The humble hardtail seems to be going through a mini-revival, with a raft of cross-country, downcountry, trail and even radder rigid frames being introduced.
What are the advantages to a hardtail? Where uphill speed matters, the direct connection from crank to axle, without some energy-inefficient suspension spoiling the fun, is the quickest way to get up to speed.
Riding rough-and-ready trails on a hardtail might beat you up a little more, but there’s something almost zen-like about being able to pick the smoothest line between the chunder, while pumping through rollers to generate free speed.
Hardtails are often also lighter, easier to maintain and cheaper than full-suspension mountain bikes, because there are fewer moving parts to add weight, service or build in the first place.
Here, we’ve put together our pick of the best hardtail mountain bikes as ridden, rated and reviewed by the BikeRadar team.
What’s your budget?
Buying a hardtail is one of the most affordable ways into mountain biking.
However, if you’re set on buying a hardtail mountain bike then we’ve collated all of our reviews here, organised by price, as well as our reviews of hardtail frames.
Use the links below to skip to the relevant section:
- Best hardtail over £2,000
- Best hardtail under £2,000
- Best hardtail under £1,500
- Best hardtail under £1,000
- Best hardtail frames
Still unsure? Head to our guide on how to choose the best mountain bike for you, if you’re still deciding what type of mountain bike to pick, with the pros and cons of each category.
Best hardtail mountain bikes in 2022, as rated by our expert testers
Right, let’s get onto our pick of the best hardtail mountain bikes.
Every bike we’ve recommended here has been rated and reviewed by BikeRadar’s expert test team.
Best hardtail mountain bikes over £2,000
While hardtails are typically cheaper than full-suspension bikes, especially with a comparable build kit, the sky’s the limit for top-end bikes – especially those that push the boundaries of hardtail design.
- Marin El Roy: £2,295 / $2,799 / €2,799
- Canyon Exceed CFR Team: £6,229 / AU$9,099 / €5,799
Marin El Roy
- Very competent downhill
- Excellent modern geometry
- £2,295 / $2,799 / €2,799 as tested
With a chromoly frame that has been electronically coated on the inside to prevent it from corrosion, the El Roy is one of the best aggressive hardtails we’ve tested.
It pushes the long, low and slack mantra to the limit and features 140mm of suspension travel with a 44mm offset.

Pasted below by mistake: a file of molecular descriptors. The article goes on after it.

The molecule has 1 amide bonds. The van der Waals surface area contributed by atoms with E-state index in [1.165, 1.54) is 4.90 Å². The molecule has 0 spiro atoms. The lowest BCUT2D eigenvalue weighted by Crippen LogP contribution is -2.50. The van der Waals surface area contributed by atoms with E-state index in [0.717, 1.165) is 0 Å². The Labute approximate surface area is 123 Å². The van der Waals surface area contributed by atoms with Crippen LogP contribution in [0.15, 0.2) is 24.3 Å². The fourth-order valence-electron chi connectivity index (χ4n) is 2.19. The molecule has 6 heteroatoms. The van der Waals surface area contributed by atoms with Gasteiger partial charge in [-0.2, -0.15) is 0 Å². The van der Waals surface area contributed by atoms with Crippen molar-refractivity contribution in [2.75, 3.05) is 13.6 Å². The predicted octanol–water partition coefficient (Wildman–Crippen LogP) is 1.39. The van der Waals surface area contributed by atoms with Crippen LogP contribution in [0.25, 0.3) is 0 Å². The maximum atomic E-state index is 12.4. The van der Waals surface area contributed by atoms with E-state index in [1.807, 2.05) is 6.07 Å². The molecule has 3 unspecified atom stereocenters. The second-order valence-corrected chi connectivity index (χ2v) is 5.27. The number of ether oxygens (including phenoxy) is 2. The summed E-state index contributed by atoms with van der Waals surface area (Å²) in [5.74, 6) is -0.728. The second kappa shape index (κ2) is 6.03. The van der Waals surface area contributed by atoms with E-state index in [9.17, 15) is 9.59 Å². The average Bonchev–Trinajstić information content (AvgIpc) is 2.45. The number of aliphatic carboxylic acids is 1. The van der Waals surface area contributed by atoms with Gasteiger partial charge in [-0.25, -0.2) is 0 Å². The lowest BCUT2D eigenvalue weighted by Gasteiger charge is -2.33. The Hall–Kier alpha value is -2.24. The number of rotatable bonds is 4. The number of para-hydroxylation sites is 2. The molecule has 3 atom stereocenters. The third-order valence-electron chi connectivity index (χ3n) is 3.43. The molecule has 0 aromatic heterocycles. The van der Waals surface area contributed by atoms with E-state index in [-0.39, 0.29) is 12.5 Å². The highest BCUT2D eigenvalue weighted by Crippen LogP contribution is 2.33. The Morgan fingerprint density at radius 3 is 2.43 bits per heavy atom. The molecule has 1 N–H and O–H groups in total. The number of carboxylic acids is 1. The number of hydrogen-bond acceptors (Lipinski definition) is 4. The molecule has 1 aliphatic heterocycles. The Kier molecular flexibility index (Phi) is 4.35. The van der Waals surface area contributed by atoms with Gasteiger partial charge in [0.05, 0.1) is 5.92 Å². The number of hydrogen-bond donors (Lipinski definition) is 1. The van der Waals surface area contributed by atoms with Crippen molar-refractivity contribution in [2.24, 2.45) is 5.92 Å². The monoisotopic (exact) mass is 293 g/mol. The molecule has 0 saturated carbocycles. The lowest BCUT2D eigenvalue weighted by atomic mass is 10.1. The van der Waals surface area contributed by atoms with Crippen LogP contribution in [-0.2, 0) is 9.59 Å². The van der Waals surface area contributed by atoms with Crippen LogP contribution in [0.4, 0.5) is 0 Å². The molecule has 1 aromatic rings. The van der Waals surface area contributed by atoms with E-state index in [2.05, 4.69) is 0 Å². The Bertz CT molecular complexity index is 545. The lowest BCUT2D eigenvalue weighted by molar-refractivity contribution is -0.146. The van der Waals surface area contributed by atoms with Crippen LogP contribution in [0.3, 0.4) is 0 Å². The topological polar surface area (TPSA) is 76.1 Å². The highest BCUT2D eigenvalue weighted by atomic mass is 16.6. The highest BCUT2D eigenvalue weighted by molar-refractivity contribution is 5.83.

It features a burly build kit with a Marzochi fork and Shimano Deore 1×12 drivetrain. Shimano also supply the brakes and the finishing kit is largely Marin-branded.
While it’s expectedly not a particularly capable climber, it comes into its own when the going gets technical with its comically steep seat tube angle of 78 degrees. The bike gets better and better as you head downhill and the gradient steepens and it’ll move as fast as you dare around corners.
Canyon Exceed CFR Team
- Classic XC feel
- Traditional geometry
- £6,229 / AU$9,099 / €5,799 as tested
The Exceed CFR Team is Canyon’s thoroughbred XC race bike, with a stiff and uncompromising carbon frame.
The relatively short and steep geometry puts you in an aggressive position and forces you to push all your effort through the backend. The frame is slightly longer than the previous Exceed, and feels a touch more composed as a result.
As you might expect from the price, the spec is top. It has a Shimano XTR drivetrain, wide and light DT Swiss carbon wheels, and a 100mm Fox StepCast fork.
Canyon provides its own one-piece bar and stem, which is aero but lacks adjustment, and its carbon seatpost can be a bit of a hassle to set up.
While some XC bikes might have more progressive shapes, there’s no denying the Canyon Exceed is lightweight, well-specced and dedicated to efficiency.
Best hardtail mountain bikes under £2,000
If you’ve got up to £2,000 to spend, you can expect a top-quality hardtail with one of the latest frames, progressive geometry and upscale parts.
- Canyon Stoic 4: £1,639 / $1,799 / AU$2,649 / €1,699
- Merida Big.Trail 600: £1,650
- Radon Cragger 8: £1,847 / €1,950
- Sonder Signal ST NX: £1,599 / $2,297 / AU$2,914 / €1,799